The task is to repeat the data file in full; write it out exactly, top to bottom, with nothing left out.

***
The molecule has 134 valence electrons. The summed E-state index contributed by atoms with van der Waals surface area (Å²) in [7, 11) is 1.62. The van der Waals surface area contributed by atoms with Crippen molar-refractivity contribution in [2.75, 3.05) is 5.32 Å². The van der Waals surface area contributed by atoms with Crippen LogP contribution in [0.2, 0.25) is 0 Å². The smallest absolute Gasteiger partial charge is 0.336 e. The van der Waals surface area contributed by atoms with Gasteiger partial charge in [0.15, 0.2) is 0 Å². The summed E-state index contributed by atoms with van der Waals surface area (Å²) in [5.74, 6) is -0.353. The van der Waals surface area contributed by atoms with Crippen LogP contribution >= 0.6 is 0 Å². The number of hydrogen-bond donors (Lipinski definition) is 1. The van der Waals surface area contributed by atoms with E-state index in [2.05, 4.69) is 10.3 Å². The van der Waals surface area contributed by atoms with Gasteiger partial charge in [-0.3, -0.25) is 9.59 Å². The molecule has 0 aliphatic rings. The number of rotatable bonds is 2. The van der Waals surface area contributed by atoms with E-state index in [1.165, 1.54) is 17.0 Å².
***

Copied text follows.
The molecule has 134 valence electrons. The summed E-state index contributed by atoms with van der Waals surface area (Å²) in [7, 11) is 1.62. The van der Waals surface area contributed by atoms with Crippen molar-refractivity contribution in [2.75, 3.05) is 5.32 Å². The van der Waals surface area contributed by atoms with Crippen LogP contribution in [0.2, 0.25) is 0 Å². The smallest absolute Gasteiger partial charge is 0.336 e. The van der Waals surface area contributed by atoms with Gasteiger partial charge in [0.15, 0.2) is 0 Å². The summed E-state index contributed by atoms with van der Waals surface area (Å²) in [5.74, 6) is -0.353. The van der Waals surface area contributed by atoms with Crippen LogP contribution >= 0.6 is 0 Å². The number of hydrogen-bond donors (Lipinski definition) is 1. The van der Waals surface area contributed by atoms with E-state index in [2.05, 4.69) is 10.3 Å². The van der Waals surface area contributed by atoms with Gasteiger partial charge in [-0.3, -0.25) is 9.59 Å². The molecule has 0 aliphatic rings. The number of rotatable bonds is 2. The van der Waals surface area contributed by atoms with E-state index in [1.165, 1.54) is 17.0 Å².